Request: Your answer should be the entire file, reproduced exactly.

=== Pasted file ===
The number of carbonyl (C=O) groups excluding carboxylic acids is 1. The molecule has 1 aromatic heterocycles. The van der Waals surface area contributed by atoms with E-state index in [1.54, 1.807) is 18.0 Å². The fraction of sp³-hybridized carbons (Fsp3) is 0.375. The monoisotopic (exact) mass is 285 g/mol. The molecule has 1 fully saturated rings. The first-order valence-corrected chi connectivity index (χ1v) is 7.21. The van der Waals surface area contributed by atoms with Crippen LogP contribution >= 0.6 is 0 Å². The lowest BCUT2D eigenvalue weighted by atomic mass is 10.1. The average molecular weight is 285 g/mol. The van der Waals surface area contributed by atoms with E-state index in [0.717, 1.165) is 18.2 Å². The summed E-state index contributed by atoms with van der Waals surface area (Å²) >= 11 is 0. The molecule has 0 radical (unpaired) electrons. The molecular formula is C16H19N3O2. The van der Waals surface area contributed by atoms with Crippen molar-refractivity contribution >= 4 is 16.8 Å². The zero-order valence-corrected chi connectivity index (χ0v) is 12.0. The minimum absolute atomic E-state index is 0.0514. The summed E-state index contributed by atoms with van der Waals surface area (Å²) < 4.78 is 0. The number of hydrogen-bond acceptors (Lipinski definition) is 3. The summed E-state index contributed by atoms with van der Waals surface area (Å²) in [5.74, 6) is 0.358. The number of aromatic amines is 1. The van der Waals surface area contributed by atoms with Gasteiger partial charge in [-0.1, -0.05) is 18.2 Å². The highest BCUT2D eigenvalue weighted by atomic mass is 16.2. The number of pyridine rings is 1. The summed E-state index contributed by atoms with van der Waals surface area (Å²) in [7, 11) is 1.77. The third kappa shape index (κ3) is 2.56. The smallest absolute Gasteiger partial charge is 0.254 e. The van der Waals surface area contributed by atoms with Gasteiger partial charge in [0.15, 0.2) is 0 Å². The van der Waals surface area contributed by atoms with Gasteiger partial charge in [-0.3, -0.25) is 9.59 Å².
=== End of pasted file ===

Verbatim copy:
The number of carbonyl (C=O) groups excluding carboxylic acids is 1. The molecule has 1 aromatic heterocycles. The van der Waals surface area contributed by atoms with E-state index in [1.54, 1.807) is 18.0 Å². The fraction of sp³-hybridized carbons (Fsp3) is 0.375. The monoisotopic (exact) mass is 285 g/mol. The molecule has 1 fully saturated rings. The first-order valence-corrected chi connectivity index (χ1v) is 7.21. The van der Waals surface area contributed by atoms with Crippen LogP contribution >= 0.6 is 0 Å². The lowest BCUT2D eigenvalue weighted by atomic mass is 10.1. The average molecular weight is 285 g/mol. The van der Waals surface area contributed by atoms with E-state index in [0.717, 1.165) is 18.2 Å². The summed E-state index contributed by atoms with van der Waals surface area (Å²) >= 11 is 0. The molecule has 0 radical (unpaired) electrons. The molecular formula is C16H19N3O2. The van der Waals surface area contributed by atoms with Crippen molar-refractivity contribution >= 4 is 16.8 Å². The zero-order valence-corrected chi connectivity index (χ0v) is 12.0. The minimum absolute atomic E-state index is 0.0514. The summed E-state index contributed by atoms with van der Waals surface area (Å²) < 4.78 is 0. The number of hydrogen-bond acceptors (Lipinski definition) is 3. The summed E-state index contributed by atoms with van der Waals surface area (Å²) in [5.74, 6) is 0.358. The number of aromatic amines is 1. The van der Waals surface area contributed by atoms with Gasteiger partial charge in [-0.1, -0.05) is 18.2 Å². The highest BCUT2D eigenvalue weighted by atomic mass is 16.2. The number of pyridine rings is 1. The summed E-state index contributed by atoms with van der Waals surface area (Å²) in [7, 11) is 1.77. The third kappa shape index (κ3) is 2.56. The smallest absolute Gasteiger partial charge is 0.254 e. The van der Waals surface area contributed by atoms with Gasteiger partial charge in [0.15, 0.2) is 0 Å². The van der Waals surface area contributed by atoms with Gasteiger partial charge in [-0.3, -0.25) is 9.59 Å².